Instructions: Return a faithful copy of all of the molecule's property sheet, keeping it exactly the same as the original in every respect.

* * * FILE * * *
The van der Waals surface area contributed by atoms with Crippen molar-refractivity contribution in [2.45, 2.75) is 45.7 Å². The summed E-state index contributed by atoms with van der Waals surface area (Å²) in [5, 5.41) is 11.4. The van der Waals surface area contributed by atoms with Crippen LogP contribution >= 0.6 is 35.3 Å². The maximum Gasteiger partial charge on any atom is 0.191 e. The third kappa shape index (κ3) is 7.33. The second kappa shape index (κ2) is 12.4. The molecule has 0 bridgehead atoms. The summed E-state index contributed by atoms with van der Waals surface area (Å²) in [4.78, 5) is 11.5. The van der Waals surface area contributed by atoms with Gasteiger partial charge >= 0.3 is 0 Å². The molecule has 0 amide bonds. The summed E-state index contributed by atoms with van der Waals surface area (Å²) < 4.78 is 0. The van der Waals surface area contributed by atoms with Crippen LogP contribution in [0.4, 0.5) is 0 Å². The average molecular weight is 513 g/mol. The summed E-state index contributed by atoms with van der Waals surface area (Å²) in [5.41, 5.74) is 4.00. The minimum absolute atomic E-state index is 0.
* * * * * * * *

The van der Waals surface area contributed by atoms with Crippen molar-refractivity contribution in [2.45, 2.75) is 45.7 Å². The summed E-state index contributed by atoms with van der Waals surface area (Å²) in [5, 5.41) is 11.4. The van der Waals surface area contributed by atoms with Crippen LogP contribution >= 0.6 is 35.3 Å². The maximum Gasteiger partial charge on any atom is 0.191 e. The third kappa shape index (κ3) is 7.33. The second kappa shape index (κ2) is 12.4. The molecule has 0 bridgehead atoms. The summed E-state index contributed by atoms with van der Waals surface area (Å²) in [4.78, 5) is 11.5. The van der Waals surface area contributed by atoms with Gasteiger partial charge >= 0.3 is 0 Å². The molecule has 0 amide bonds. The summed E-state index contributed by atoms with van der Waals surface area (Å²) < 4.78 is 0. The van der Waals surface area contributed by atoms with Crippen LogP contribution in [0.4, 0.5) is 0 Å². The average molecular weight is 513 g/mol. The summed E-state index contributed by atoms with van der Waals surface area (Å²) in [5.41, 5.74) is 4.00. The minimum absolute atomic E-state index is 0.